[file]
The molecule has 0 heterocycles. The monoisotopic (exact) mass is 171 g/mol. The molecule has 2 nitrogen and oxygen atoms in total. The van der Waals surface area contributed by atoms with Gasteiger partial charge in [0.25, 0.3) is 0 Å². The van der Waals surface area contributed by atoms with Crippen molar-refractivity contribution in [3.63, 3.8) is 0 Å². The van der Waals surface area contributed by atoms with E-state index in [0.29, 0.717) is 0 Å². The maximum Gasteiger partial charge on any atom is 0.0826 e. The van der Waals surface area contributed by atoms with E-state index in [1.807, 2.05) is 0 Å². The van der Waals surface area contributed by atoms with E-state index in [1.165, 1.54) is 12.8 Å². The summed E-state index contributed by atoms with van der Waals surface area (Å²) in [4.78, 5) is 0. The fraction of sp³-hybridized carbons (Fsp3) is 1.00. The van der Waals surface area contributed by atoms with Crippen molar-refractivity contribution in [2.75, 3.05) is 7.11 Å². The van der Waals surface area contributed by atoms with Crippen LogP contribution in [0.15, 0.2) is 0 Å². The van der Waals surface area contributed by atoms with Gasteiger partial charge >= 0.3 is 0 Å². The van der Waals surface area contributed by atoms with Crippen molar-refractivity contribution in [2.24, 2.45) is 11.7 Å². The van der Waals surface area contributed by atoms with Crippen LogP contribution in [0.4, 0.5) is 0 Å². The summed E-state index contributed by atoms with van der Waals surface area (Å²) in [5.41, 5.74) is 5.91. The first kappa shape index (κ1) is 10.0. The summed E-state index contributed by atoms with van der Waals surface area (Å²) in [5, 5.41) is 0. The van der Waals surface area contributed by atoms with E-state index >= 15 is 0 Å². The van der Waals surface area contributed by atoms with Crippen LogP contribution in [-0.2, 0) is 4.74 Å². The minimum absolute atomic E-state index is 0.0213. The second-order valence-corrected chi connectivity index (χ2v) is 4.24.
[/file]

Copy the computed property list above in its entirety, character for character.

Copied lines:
The molecule has 0 heterocycles. The monoisotopic (exact) mass is 171 g/mol. The molecule has 2 nitrogen and oxygen atoms in total. The van der Waals surface area contributed by atoms with Gasteiger partial charge in [0.25, 0.3) is 0 Å². The van der Waals surface area contributed by atoms with Crippen molar-refractivity contribution in [3.63, 3.8) is 0 Å². The van der Waals surface area contributed by atoms with E-state index in [0.29, 0.717) is 0 Å². The maximum Gasteiger partial charge on any atom is 0.0826 e. The van der Waals surface area contributed by atoms with E-state index in [1.807, 2.05) is 0 Å². The van der Waals surface area contributed by atoms with E-state index in [1.165, 1.54) is 12.8 Å². The summed E-state index contributed by atoms with van der Waals surface area (Å²) in [4.78, 5) is 0. The fraction of sp³-hybridized carbons (Fsp3) is 1.00. The van der Waals surface area contributed by atoms with Crippen molar-refractivity contribution in [2.75, 3.05) is 7.11 Å². The van der Waals surface area contributed by atoms with Crippen LogP contribution in [0.15, 0.2) is 0 Å². The van der Waals surface area contributed by atoms with Gasteiger partial charge >= 0.3 is 0 Å². The van der Waals surface area contributed by atoms with Crippen molar-refractivity contribution in [2.24, 2.45) is 11.7 Å². The van der Waals surface area contributed by atoms with Crippen LogP contribution in [0.4, 0.5) is 0 Å². The summed E-state index contributed by atoms with van der Waals surface area (Å²) in [5.41, 5.74) is 5.91. The first kappa shape index (κ1) is 10.0. The summed E-state index contributed by atoms with van der Waals surface area (Å²) in [5, 5.41) is 0. The van der Waals surface area contributed by atoms with E-state index >= 15 is 0 Å². The van der Waals surface area contributed by atoms with Crippen LogP contribution in [-0.2, 0) is 4.74 Å². The minimum absolute atomic E-state index is 0.0213. The second-order valence-corrected chi connectivity index (χ2v) is 4.24.